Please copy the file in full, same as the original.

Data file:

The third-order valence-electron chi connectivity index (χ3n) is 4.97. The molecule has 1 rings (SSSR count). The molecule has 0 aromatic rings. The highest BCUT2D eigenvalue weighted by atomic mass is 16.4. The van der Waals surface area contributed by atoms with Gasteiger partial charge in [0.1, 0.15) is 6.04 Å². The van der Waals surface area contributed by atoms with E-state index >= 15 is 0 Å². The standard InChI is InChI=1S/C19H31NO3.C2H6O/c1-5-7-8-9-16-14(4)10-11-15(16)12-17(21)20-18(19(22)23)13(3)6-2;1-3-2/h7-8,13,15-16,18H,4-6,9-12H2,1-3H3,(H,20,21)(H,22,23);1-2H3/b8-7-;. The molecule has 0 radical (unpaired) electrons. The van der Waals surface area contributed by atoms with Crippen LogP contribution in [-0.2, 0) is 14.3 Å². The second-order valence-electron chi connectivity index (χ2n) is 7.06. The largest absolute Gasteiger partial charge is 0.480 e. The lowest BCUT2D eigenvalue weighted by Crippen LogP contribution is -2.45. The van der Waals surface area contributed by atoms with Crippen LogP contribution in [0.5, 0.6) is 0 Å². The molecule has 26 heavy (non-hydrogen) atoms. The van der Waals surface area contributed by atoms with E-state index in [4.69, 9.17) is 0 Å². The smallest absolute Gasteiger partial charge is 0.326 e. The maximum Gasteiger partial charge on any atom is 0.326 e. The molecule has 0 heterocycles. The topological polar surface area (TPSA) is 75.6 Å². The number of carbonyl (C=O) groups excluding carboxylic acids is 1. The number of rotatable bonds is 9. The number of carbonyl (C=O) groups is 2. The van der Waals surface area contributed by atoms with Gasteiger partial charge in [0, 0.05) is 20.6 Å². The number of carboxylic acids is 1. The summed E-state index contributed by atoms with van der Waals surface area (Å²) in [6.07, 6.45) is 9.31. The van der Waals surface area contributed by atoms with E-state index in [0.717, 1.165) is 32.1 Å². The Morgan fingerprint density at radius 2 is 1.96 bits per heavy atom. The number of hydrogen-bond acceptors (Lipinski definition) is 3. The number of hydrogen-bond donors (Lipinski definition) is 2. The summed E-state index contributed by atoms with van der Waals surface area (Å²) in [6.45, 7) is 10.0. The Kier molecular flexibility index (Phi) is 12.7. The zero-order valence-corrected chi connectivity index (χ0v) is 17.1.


The third-order valence-electron chi connectivity index (χ3n) is 4.97. The molecule has 1 rings (SSSR count). The molecule has 0 aromatic rings. The highest BCUT2D eigenvalue weighted by atomic mass is 16.4. The van der Waals surface area contributed by atoms with Gasteiger partial charge in [0.1, 0.15) is 6.04 Å². The van der Waals surface area contributed by atoms with E-state index >= 15 is 0 Å². The standard InChI is InChI=1S/C19H31NO3.C2H6O/c1-5-7-8-9-16-14(4)10-11-15(16)12-17(21)20-18(19(22)23)13(3)6-2;1-3-2/h7-8,13,15-16,18H,4-6,9-12H2,1-3H3,(H,20,21)(H,22,23);1-2H3/b8-7-;. The molecule has 0 radical (unpaired) electrons. The van der Waals surface area contributed by atoms with Crippen LogP contribution in [-0.2, 0) is 14.3 Å². The second-order valence-electron chi connectivity index (χ2n) is 7.06. The largest absolute Gasteiger partial charge is 0.480 e. The lowest BCUT2D eigenvalue weighted by Crippen LogP contribution is -2.45. The van der Waals surface area contributed by atoms with Crippen LogP contribution in [0.5, 0.6) is 0 Å². The molecule has 26 heavy (non-hydrogen) atoms. The van der Waals surface area contributed by atoms with E-state index in [4.69, 9.17) is 0 Å². The smallest absolute Gasteiger partial charge is 0.326 e. The maximum Gasteiger partial charge on any atom is 0.326 e. The molecule has 0 heterocycles. The topological polar surface area (TPSA) is 75.6 Å². The number of carbonyl (C=O) groups excluding carboxylic acids is 1. The number of rotatable bonds is 9. The number of carbonyl (C=O) groups is 2. The van der Waals surface area contributed by atoms with Gasteiger partial charge in [0, 0.05) is 20.6 Å². The number of carboxylic acids is 1. The summed E-state index contributed by atoms with van der Waals surface area (Å²) in [6.07, 6.45) is 9.31. The van der Waals surface area contributed by atoms with E-state index in [0.717, 1.165) is 32.1 Å². The Morgan fingerprint density at radius 2 is 1.96 bits per heavy atom. The number of hydrogen-bond acceptors (Lipinski definition) is 3. The number of hydrogen-bond donors (Lipinski definition) is 2. The summed E-state index contributed by atoms with van der Waals surface area (Å²) in [6.45, 7) is 10.0. The Kier molecular flexibility index (Phi) is 12.7. The zero-order valence-corrected chi connectivity index (χ0v) is 17.1.